The Birmingham 2022 medals milestone is being marked today (Wednesday 21 October) with a day of special talks entitled “It’s Our Time”, broadcast on the Birmingham 2022 Facebook and LinkedIn pages, and featuring past, present and future stars of British sport.

Hosted by Olympic 400m medallist Katharine Merry, the event brings together several generations of female athletes, including: multi-event pioneer Lady Mary Peters, who won Commonwealth pentathlon gold in 1970 and Olympic gold in 1972; five-time Paralympic sprint champion Hannah Cockroft; and triple jumper Ashia Hansen, who won Commonwealth gold in 1998 when women’s triple jump was first added to the programme.

Across the day, they will discuss the role of women’s sport in striving for equality, what Birmingham 2022 is doing to advance the profile of women’s and para sport, and what still needs to be done to ensure equal representation in the industry.

Ian Reid, CEO of Birmingham 2022, said:

“Our event programme has been specifically designed to reach new audiences and champion the growth of women’s sport. I am certain that fans will come in their droves to cheer on the most diverse range of events ever held at a Commonwealth Games, showcasing more female and para athletes than ever before.

“With this programme, we are seizing the opportunity to raise the profile of the Games and the West Midlands and celebrate the diversity that the region and the Commonwealth Games movement is known for.”

Dame Louise Martin, President of the Commonwealth Games Federation, said: “It is very special that the Commonwealth Games will be the first major multi-sport event in history with more medals for women than men.

“It will also be the largest ever integrated para sport programme which will ensure that Birmingham 2022 will be a truly historic, inclusive and unforgettable 11 days of sport.  

“We remain on track to host one of the world’s greatest sporting competitions and deliver a Games that will leave a lasting legacy for Birmingham, the West Midlands, the country and the Commonwealth.”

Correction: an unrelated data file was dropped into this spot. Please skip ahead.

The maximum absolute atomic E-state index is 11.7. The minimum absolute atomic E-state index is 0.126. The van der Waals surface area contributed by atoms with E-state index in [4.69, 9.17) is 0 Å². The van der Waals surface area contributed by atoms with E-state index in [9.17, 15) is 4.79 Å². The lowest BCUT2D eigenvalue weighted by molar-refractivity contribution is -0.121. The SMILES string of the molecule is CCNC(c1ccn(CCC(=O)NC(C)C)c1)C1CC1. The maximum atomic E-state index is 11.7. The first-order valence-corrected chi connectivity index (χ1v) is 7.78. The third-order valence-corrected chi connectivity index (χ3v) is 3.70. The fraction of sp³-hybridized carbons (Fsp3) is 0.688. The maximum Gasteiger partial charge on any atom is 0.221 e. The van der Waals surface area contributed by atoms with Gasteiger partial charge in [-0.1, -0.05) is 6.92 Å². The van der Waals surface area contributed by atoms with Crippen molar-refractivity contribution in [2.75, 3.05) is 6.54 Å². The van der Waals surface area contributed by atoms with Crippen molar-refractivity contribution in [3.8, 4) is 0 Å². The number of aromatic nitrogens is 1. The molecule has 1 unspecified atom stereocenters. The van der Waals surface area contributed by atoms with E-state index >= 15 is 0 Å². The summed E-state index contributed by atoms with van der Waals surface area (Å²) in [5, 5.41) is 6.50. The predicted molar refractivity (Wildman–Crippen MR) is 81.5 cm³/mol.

Team England Chef De Mission, Mark England OBE, said: “We’re delighted to see the medal event programme unveiled today, a really exciting moment for athletes and teams. Confirmation that there will be more medals available for women alongside the biggest para athlete programme seen at a Commonwealth Games is fantastic news. We’re confident that we have strength in depth across the event programme allowing more Team England athletes to experience an opportunity of a lifetime and to realise their dreams.”

Cllr Brigid Jones, Deputy Leader of Birmingham City Council, said: “Knowing that Birmingham 2022 will be breaking new ground for both women’s and para sport is a source of immense pride. Too often the world of sport is a long way away from parity of esteem, so milestones like this are hugely important.

“The event programme confirms that the significance of the 11 days of sport will transcend who wins in each sport and which nation tops the medals table.

“Our programme brings an unprecedented prominence to sport for groups that have been historically under-represented at major multi-sport events – setting a standard for other Host Cities to follow, making the Games more relevant than ever before for spectators, also acting as an inspiration for future generations to take part and get involved.”